Academic journal article Child Welfare

Introduction: Kinship Care Policy and Practice: (Second Issue)

Academic journal article Child Welfare

Introduction: Kinship Care Policy and Practice: (Second Issue)

Article excerpt

More than two decades ago, the Child Welfare League of America (CWLA) published Kinship Care: A Natural Bridge (Child Welfare League of America, 1994). The report assembled the best thinking and scholarship available at the time to address the emerging issue of kinship care in the field of child welfare. Even though the alternative care of children by extended family, tribal members, and other primary groups is deeply rooted in human evolutionary and cultural history, it was only in the last quarter of the 20th century that child welfare practitioners and policy-makers put concerted efforts into reconciling the natural-customary sources of informal kinship care with the rational-legal foundations of formal foster care. Despite some progress in reconciling the informal agency relationships of kinship solidarity and customary trust with the formal agency relationships of contractual exchange and generalized beneficence (Testa, 2013), significant challenges still remain in demarcating the boundaries between informal and formal kinship care and in ensuring that kinship caregivers, birth parents, and their children receive the support and services they need from the public child welfare system.

The purpose of this introduction is to offer a conceptual framework for addressing the challenges involved in developing a coherent set of policies and practices with respect to kinship care. The challenges span two key tensions in the public protection and care of vulnerable children. The first concerns the appropriate scope of public interest in the welfare of other people's children: Should child welfare policy be constrained to a narrow set of functions that ensure children are adequately fed, sheltered, clothed, and protected from physical harm, or should it be unconstrained in the pursuit of a diffuse array of improvements in children's general well-being? The second concerns the appropriate locus of agency relationships in the protection and care of children: Should actions taken by non-parental agents on behalf of the interests in children be largely the informal responsibility of the particularistic agency relationships of extended kinship, tribal affiliation, and voluntary association, or should the universalistic agency relationships of child protective services (CPS) and court authority ultimately be held accountable for ensuring adequate safety, family permanence, and equal developmental opportunities for all vulnerable children?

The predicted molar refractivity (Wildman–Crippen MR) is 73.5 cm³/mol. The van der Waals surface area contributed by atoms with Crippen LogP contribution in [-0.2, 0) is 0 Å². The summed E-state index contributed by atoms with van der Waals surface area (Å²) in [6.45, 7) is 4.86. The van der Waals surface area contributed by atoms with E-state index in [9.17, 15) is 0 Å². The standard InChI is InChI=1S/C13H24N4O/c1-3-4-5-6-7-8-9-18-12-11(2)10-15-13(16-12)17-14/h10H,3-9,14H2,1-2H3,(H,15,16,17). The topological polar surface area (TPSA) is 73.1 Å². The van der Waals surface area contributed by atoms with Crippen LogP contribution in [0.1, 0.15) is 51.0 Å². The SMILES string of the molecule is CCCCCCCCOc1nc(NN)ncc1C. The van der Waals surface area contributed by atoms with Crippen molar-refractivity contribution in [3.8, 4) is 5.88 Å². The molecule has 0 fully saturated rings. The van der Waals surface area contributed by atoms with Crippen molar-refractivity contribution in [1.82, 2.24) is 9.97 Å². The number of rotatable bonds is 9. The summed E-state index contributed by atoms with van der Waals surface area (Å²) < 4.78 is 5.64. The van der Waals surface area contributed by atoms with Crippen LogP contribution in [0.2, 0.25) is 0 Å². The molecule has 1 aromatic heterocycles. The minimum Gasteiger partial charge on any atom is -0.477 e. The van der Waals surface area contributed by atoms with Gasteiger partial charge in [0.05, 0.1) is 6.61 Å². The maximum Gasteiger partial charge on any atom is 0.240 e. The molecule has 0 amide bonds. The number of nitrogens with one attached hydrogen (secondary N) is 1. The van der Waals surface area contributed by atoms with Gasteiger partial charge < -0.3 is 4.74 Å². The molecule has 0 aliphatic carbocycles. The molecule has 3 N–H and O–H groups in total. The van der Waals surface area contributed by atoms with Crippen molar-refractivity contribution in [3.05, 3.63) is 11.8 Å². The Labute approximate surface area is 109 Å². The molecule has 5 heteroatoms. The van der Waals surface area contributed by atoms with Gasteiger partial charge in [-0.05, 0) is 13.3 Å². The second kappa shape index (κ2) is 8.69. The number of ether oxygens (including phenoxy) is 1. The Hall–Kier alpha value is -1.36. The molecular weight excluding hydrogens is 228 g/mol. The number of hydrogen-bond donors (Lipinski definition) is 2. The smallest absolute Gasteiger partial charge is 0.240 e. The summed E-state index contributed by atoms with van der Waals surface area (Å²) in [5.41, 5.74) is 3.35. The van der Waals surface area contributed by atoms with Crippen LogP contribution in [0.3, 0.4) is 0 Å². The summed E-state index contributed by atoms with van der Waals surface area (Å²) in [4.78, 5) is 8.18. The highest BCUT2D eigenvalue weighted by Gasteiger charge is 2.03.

An agency relationship is one in which an individual or collective agent is delegated the discretion to act on behalf of the interests of another individual or class of individuals, also known as principals (Testa & Poertner, 2010). The intersection of the two dimensions of locus of agency relationships (informal vs. formal) and scope of public interest (constrained vs. unconstrained; Sowell, 2007) frame a matrix of policy choices that, on the constrained side, range from: (A) deferring to the autonomy and discretion of informal primary groups to raise children as they deem appropriate to (B) enforcing uniform caregiving practices that uphold minimal formal standards of child protection, care, and discipline. On the unconstrained side, the choices range from: (C) redistributing resources to enable informal primary groups to raise children as best they can to (D) investing in formal agency relationships of early education, mental health services, foster homes, and adoption assistance, which can supplement or substitute for primary group relationships that don't measure up to majority expectations.

Much of the history of child welfare in general and kinship care in particular can be interpreted as evolving from policy A, under mid19th-century poor law doctrines of family autonomy and relative liability, to policy B, with the spread of child rescue societies and the growth of orphanages and family foster care as alternatives to in-home care in the late 19th century (Costin, 1993; Meyers, 2008). …

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